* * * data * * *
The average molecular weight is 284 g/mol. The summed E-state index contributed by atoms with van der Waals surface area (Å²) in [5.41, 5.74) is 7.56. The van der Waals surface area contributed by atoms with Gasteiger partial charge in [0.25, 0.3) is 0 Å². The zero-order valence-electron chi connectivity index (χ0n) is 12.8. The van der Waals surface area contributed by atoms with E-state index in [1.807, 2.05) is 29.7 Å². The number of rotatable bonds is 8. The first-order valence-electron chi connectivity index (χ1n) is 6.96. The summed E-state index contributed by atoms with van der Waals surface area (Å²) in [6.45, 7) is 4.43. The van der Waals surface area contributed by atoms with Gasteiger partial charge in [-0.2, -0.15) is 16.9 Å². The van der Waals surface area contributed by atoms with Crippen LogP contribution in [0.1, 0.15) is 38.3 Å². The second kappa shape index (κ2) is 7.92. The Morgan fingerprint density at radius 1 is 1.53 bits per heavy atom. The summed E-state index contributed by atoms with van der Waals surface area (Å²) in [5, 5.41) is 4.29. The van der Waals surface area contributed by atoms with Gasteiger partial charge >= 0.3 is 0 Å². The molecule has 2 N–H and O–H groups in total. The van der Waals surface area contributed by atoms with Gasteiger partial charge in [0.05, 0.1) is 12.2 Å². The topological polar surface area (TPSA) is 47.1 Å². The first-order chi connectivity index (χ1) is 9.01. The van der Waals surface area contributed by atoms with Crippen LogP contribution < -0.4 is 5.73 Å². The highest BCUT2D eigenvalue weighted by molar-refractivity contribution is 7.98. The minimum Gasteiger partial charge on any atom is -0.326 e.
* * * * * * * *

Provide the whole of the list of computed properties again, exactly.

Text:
The average molecular weight is 284 g/mol. The summed E-state index contributed by atoms with van der Waals surface area (Å²) in [5.41, 5.74) is 7.56. The van der Waals surface area contributed by atoms with Gasteiger partial charge in [0.25, 0.3) is 0 Å². The zero-order valence-electron chi connectivity index (χ0n) is 12.8. The van der Waals surface area contributed by atoms with E-state index in [1.807, 2.05) is 29.7 Å². The number of rotatable bonds is 8. The first-order valence-electron chi connectivity index (χ1n) is 6.96. The summed E-state index contributed by atoms with van der Waals surface area (Å²) in [6.45, 7) is 4.43. The van der Waals surface area contributed by atoms with Gasteiger partial charge in [-0.2, -0.15) is 16.9 Å². The van der Waals surface area contributed by atoms with Crippen LogP contribution in [0.1, 0.15) is 38.3 Å². The second kappa shape index (κ2) is 7.92. The Morgan fingerprint density at radius 1 is 1.53 bits per heavy atom. The summed E-state index contributed by atoms with van der Waals surface area (Å²) in [5, 5.41) is 4.29. The van der Waals surface area contributed by atoms with Gasteiger partial charge >= 0.3 is 0 Å². The molecule has 2 N–H and O–H groups in total. The van der Waals surface area contributed by atoms with Gasteiger partial charge in [0.05, 0.1) is 12.2 Å². The topological polar surface area (TPSA) is 47.1 Å². The first-order chi connectivity index (χ1) is 9.01. The van der Waals surface area contributed by atoms with Crippen LogP contribution < -0.4 is 5.73 Å². The highest BCUT2D eigenvalue weighted by molar-refractivity contribution is 7.98. The minimum Gasteiger partial charge on any atom is -0.326 e.